Austrian Markos Moser’s destroyed house near Picota. Photo: FABIAN RITTER

Monchique wildfire victims seek funding to help build much-needed water tanks

Frustrated after failing to receive support from a government that promised millions of euros in aid, a group of Monchique residents has banded together to create a crowdfunding campaign to help them build much-needed water tanks in their properties. The goal is to raise €22,215 by December 9.

In a nutshell, the water tanks would help keep the land around their properties well watered while also helping to protect themselves against the threat of more wildfires.

The project involves building four water tanks in four different properties owned by members of residents’ association ‘Monchique Alert – Mountains Free from Fire’.

Each tank will have the capacity to store 50,000 litres of water.

“The issue is that we weren’t able to receive any support from those huge sums that were revealed for Monchique and which we tried (to receive), and we thought was justified,” Ana Nunes, one of the people involved in the initiative, told Barlavento newspaper.

Ana, together with her partner Carlos Abafa, was one of the property owners who were told that they did not meet the criteria for government support.

“When they analysed our situation, they told us right away that for a small plot of land, with destroyed cork oak trees like ours, there was no available support,” she said.

“If we had eucalyptus trees and applied for support to remove them and plant cork oak trees, and also handed that job to a firm to plant everything in an organised fashion with a watering system, we would receive support. But since we already had a forest that was politically correct, with everything that should have been there and always was, there was no support,” she explained.

The retired teacher told Barlavento that most people who own properties in Monchique do not make much money from them but use cork oak trees as a ‘kind of additional source of income’ which justifies their choice to live in Monchique.

She criticised the way the funding programme for the victims of Monchique’s wildfire was devised, saying that it was “likely created by someone behind a desk” who has little knowledge of the reality of Monchique.

Jelly and Joop Boomsma, a Dutch couple who “fell in love with Monchique”, are among the other residents seeking support.

They spent over 10 years building a house in Arqueta, where they dreamt of spending their retirement, only to see it destroyed by the fire last year.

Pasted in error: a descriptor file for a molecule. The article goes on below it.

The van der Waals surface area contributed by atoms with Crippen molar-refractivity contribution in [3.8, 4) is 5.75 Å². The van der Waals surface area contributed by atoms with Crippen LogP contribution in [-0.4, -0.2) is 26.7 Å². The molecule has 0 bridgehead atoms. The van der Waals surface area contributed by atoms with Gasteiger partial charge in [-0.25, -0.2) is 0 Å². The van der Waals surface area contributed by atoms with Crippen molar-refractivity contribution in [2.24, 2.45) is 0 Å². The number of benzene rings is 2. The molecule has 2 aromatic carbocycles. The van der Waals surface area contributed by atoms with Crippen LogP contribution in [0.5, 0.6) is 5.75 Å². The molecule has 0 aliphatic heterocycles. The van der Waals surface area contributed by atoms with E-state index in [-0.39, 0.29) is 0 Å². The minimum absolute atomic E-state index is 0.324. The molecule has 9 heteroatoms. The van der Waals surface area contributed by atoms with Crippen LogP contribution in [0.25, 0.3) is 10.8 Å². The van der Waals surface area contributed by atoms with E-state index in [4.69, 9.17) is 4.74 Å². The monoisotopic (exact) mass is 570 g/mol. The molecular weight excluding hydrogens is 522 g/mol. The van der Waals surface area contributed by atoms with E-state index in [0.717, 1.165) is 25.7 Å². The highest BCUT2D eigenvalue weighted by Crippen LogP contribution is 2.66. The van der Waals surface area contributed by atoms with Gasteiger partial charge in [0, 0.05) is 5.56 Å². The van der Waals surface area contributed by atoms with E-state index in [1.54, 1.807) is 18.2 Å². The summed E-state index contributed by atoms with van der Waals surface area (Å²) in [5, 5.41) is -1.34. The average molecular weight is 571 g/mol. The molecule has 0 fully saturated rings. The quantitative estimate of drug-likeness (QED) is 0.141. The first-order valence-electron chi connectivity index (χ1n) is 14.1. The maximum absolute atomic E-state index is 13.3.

William Abrantes, a Portuguese emigrant living in France, had signed the deed for a property he purchased in Sítio do Cano just days before the fire broke out and “destroyed everything”.

As Ana Nunes told Barlavento, the number of people choosing to live in Monchique was on the rise. But as the area continues to be ravaged by wildfires, many are “questioning whether it makes sense to live someplace where everything will burn”.

The other resident seeking support is Nuno Carvalho, who bought a plot of land around six years ago in a remote area known as Balsa do Amieiro.

His house was completely destroyed by the flames and he is living temporarily in a trailer while he awaits a response from the Institute of Housing and Urban Rehabilitation.

“Last year was a tough blow. There were two options: giving up or coming back with even more motivation to fight against rural flight and desertification,” he told the paper.

Still, Carvalho says it is discouraging to see Monchique being used as something of a “eucalyptus monoculture”.

“There are property owners who look at the forest as a source of income. They don’t live here, they abandon it,” he explained, adding that this only makes the area more prone to disasters like last year’s wildfire.

“This doesn’t make people want to live here.”

If you are interested in helping these local residents build the much-needed water tanks, you can visit their online crowdfunding page which includes more information about their plans and the amount of money that has already been raised.

Original article written by Bruno Filipe Pires for Barlavento newspaper.

Austrian Markos Moser’s destroyed house near Picota. Photo: FABIAN RITTER
Jelly and Joop Boomsma’s house in the area of Arqueta. : BRUNO FILIPE PIRES/OPEN MEDIA GROUP
Ana Nunes and Carlos Abafa. Photo: BRUNO FILIPE PIRES/OPEN MEDIA GROUP